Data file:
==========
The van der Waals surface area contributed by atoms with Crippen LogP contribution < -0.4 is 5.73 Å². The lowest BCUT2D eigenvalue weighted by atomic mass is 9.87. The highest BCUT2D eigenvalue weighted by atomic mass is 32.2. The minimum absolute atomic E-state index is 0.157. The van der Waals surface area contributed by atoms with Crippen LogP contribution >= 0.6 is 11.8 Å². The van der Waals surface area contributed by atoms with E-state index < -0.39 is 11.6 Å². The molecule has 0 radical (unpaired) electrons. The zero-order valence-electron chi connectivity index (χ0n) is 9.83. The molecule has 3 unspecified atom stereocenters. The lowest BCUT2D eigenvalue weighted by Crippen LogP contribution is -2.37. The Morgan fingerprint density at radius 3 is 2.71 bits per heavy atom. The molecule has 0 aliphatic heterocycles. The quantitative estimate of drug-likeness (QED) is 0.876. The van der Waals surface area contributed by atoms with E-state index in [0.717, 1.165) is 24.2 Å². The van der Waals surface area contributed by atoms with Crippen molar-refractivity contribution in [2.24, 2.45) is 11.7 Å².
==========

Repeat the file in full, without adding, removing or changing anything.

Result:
The van der Waals surface area contributed by atoms with Crippen LogP contribution < -0.4 is 5.73 Å². The lowest BCUT2D eigenvalue weighted by atomic mass is 9.87. The highest BCUT2D eigenvalue weighted by atomic mass is 32.2. The minimum absolute atomic E-state index is 0.157. The van der Waals surface area contributed by atoms with Crippen LogP contribution >= 0.6 is 11.8 Å². The van der Waals surface area contributed by atoms with E-state index < -0.39 is 11.6 Å². The molecule has 0 radical (unpaired) electrons. The zero-order valence-electron chi connectivity index (χ0n) is 9.83. The molecule has 3 unspecified atom stereocenters. The lowest BCUT2D eigenvalue weighted by Crippen LogP contribution is -2.37. The Morgan fingerprint density at radius 3 is 2.71 bits per heavy atom. The molecule has 0 aliphatic heterocycles. The quantitative estimate of drug-likeness (QED) is 0.876. The van der Waals surface area contributed by atoms with E-state index in [0.717, 1.165) is 24.2 Å². The van der Waals surface area contributed by atoms with Crippen molar-refractivity contribution in [2.24, 2.45) is 11.7 Å².